But there are a few famous recipes where the anchovy is featured front and center. For example, Anchoiade, an anchovy and garlic paste, is often found atop crusts of toasted bread in Provence, France. Or Bagna Cauda, an anchovy and garlic dip, that is traditional in Northern Italy.

As it turns out, anchovy is the secret ingredient to many dishes throughout the Mediterranean. The cuisines of Campania, Calabria, and Sicily all seem to rely heavily on the little fish. Spaghetti con Acciughe is a great example of a traditional recipe that lets the anchovy shine with just a little help from some olive oil, garlic, red pepper flakes, and bread crumbs.

It is a dish that is so easy to make, it is essentially complete by the time the spaghetti is done cooking. Here anchovy fillets are mashed into olive oil that has been heated with garlic. The continued heat causes the anchovy to melt creating a wonderfully aromatic liquid that coats the spaghetti and breadcrumbs. As you might guess though, the simplicity of this dish requires that you use only the highest quality ingredients all around: olive oil, pasta, garlic, and anchovies.

Still not convinced of the divine providence of Anchovies? Consider the health benefits of anchovies:
· Anchovies are high in Omega-3 polyunsaturated fatty acids, which can help lower cholesterol and reduce the risk of heart disease.
· Anchovies are also a good source of essential vitamins and minerals, such as Vitamin E, Vitamin D, Calcium and Selenium.
· Anchovies are an excellent source of protein – delivering 9 grams of protein for only five anchovies.
· Due to their size and short life span, Anchovies contain lower levels of heavy metals (mercury, lead, cadmium and arsenic,) and other environmental toxins – especially when compared to tuna and other larger fish.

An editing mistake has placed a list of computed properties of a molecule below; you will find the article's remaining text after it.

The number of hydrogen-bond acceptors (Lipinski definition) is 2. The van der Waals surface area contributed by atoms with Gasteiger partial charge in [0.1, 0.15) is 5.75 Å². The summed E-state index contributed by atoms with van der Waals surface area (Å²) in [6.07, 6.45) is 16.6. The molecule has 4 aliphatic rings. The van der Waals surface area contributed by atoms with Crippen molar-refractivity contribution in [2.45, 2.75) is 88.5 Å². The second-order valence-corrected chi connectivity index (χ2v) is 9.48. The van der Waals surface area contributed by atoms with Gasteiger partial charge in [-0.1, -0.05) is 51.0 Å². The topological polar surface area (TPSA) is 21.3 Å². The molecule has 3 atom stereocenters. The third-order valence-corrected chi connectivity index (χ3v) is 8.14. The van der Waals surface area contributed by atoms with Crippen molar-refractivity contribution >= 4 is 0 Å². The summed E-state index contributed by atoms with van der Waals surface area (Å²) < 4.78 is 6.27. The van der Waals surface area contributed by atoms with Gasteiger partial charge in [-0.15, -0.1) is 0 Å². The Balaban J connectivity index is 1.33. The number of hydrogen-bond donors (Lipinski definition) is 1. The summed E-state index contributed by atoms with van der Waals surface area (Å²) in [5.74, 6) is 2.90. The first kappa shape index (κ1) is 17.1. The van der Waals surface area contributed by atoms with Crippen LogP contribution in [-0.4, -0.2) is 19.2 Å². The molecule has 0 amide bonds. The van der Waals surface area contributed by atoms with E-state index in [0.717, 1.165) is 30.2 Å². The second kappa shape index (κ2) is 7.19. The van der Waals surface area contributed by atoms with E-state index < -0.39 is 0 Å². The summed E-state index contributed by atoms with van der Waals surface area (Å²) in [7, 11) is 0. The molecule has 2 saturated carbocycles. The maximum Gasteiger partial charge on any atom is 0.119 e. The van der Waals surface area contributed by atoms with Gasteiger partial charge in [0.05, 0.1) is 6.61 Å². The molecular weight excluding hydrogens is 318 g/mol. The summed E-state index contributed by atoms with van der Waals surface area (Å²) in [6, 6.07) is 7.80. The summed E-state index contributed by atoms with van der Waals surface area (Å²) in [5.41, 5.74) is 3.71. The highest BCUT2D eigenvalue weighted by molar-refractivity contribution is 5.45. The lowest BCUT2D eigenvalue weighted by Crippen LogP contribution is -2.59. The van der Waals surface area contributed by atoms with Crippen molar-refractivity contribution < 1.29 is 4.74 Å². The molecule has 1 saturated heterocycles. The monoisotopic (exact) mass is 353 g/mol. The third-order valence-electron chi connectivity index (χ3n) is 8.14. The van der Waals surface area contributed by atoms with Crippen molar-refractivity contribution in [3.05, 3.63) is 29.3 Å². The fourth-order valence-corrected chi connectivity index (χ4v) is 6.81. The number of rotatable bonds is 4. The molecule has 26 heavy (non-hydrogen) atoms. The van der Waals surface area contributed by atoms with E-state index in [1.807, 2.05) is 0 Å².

This little flavorizer packs the perfect punch! Just one little fish is all you need to re-arrange the flavor profile of your next dish, but don't think it will make it taste like fish. It's super powers are in opening up your palate.

Shop now for Italian Anchovies!

Avocado Salsa Recipe from Michael Natkin

Shop Now at gourmet
Avocado Salsa Recipe Video
Michael Natkin of Herbivoracious blends one hot salsa! Click the picture to see the recipe video.

This quick-to-make Avocado Salsa recipe, whether using Peter and Bonnie Herman's fabulous Reeds or a California Haas from your local grocer, shines with a smooth feel, complex flavor and real heat. Watch how to make the recipe here. Michael uses Peter's Reed Avocados and Georgie's Hard Neck Garlic in the recipe.

The blending of great ingredients and creative desire to make food taste good has resulted in recipes that reach into different cultures to make tasty dishes. Because Michael is non-meat centric, you get the benefit of protein rich foods with flavor!

When Michael left his day job of creating software that made dinosaurs move in a make believe park for ILM and the Adobe software I use today on our recipe videos, Michael turned his meticulous coding brain, and combined with his creative side into creating fabulous Herbivoracious recipes.